• Blog

    March 23, 2020 · 2
    Up and up through a cranny in the cliff face, funnelled through a notch and hemmed in by dry stone walls and crags; a red kite comes for a closer look. Peregrines sometimes nest in the cliffs above Kentmere village, and, remembering the alarm calls of Greenland, I raise my pole above my head to...
    March 20, 2020
    This is clearly a difficult time in every regard, and I’m sure you’ll all be experiencing some hitherto un-dreamed-of challenges, whether it’s being separated from your loved ones, losing your job, or fearing for the safety of those around you. So it is especially important in this time of great...
    February 12, 2020
    Crows caw ominously. One huge shifting mass, they spiral upward together in a swirling blackness, melding with the dark clouds of the impending storm.[1] The sky is thick with the approach of rain, but the sun forces its way through, spilling through the clouds in a wide fan of light, individual...
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  • About

    I'm a Cumbrian interested in Icelandic literature, fell-walking, all things written, and most things outside. After living mostly in Reykjavík for three years, I've just begun a PhD at the University of Oxford. You can find out about my PhD and general academic interests under the academic tab.


    Photo credit: Sonja Michel 2017

  • Academic


    Old Norse-Icelandic literature and language; landscape; dialect; place-names; name studies (onomastics); memory studies; landscape archaeology; medievalism; Norse reception; regionalism; eco-criticism; geocriticism; geology; etymology; twentieth-century poetry; writers of place; north/North; environmental writing; mountain literature.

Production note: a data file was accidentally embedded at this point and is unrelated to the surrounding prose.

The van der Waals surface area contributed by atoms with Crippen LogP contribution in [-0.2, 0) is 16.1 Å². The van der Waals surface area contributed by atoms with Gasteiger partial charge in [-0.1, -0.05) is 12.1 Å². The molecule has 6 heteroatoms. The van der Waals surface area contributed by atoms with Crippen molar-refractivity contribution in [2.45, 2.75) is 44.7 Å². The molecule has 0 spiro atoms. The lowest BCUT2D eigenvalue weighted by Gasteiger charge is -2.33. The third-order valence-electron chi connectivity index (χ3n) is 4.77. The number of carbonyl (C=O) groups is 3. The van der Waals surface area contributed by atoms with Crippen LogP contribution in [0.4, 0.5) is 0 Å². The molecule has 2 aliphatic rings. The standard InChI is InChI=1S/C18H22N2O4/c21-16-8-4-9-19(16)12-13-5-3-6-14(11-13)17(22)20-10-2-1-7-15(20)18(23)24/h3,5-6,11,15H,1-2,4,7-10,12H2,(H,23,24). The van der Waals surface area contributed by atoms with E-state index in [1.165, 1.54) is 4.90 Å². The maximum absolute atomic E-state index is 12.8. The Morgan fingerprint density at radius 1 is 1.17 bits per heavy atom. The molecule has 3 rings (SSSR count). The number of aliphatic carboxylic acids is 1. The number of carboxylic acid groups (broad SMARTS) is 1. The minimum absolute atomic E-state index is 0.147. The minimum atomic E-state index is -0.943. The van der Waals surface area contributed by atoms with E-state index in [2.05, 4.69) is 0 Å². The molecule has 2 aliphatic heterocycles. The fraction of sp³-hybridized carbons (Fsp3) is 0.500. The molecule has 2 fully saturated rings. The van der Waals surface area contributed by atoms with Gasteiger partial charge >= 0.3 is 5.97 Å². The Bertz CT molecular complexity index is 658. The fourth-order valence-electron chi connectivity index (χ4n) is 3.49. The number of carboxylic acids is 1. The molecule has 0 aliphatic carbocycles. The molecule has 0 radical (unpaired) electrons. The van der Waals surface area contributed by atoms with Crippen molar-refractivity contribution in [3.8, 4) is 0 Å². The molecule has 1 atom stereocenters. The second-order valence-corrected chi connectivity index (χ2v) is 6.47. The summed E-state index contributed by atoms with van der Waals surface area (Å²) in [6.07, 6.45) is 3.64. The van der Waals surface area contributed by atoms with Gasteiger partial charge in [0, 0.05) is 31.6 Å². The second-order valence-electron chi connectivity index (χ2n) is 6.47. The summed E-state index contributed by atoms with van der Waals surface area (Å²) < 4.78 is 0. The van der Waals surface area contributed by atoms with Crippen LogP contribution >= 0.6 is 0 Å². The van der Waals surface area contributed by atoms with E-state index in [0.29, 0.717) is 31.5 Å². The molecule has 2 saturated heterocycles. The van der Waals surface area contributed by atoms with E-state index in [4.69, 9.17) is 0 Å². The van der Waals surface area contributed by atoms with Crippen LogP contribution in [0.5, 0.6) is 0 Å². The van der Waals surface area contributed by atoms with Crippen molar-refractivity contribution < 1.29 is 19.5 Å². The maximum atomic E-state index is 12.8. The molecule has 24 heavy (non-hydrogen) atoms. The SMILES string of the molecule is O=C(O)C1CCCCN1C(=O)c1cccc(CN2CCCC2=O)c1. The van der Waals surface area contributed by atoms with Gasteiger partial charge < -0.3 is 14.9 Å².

My PhD

    Local Vikings!! I argue that, as well as a whole load of racists, Old Norse-Icelandic language and culture has been used in some really important notions of regional identity. Though people may not always realise, Scandinavian language and culture—which came to the British Isles in the Viking Age (793-1066)—continues to impact the words we use and the ways we think. Some of the most historically marginalised areas of the British Isles, including the remotest parts of England and Scotland, have in common a significant Norse element in their history and heritage. This affects everything. From the stories we tell, to the buildings we live in, to the dialect we speak. In an era of marked globalisation, local and regional identity has become more important than ever—and coronavirus has made this even more apparent. In such times, we realise the cultural and economic hegemony of London and the south of England, as regional councils all over the north of England rebel against the government's decisions, and newspapers bear such headlines as "Northern Revolt". I argue in my thesis that by paying close attention to the currents at play in regional identity in certain parts of Britain and Ireland, we can reframe this narrative. We can re-orient the map to bring those areas on the perceived periphery into the the centre of a world which has long been defined by travel, trade and contact over the North Atlantic.


    You can find out more about my research on my academia.edu page or my Oxford page, or feel free to contact me either on twitter (@northerlynotes) or by email: jack.hartley@univ.ox.ac.uk

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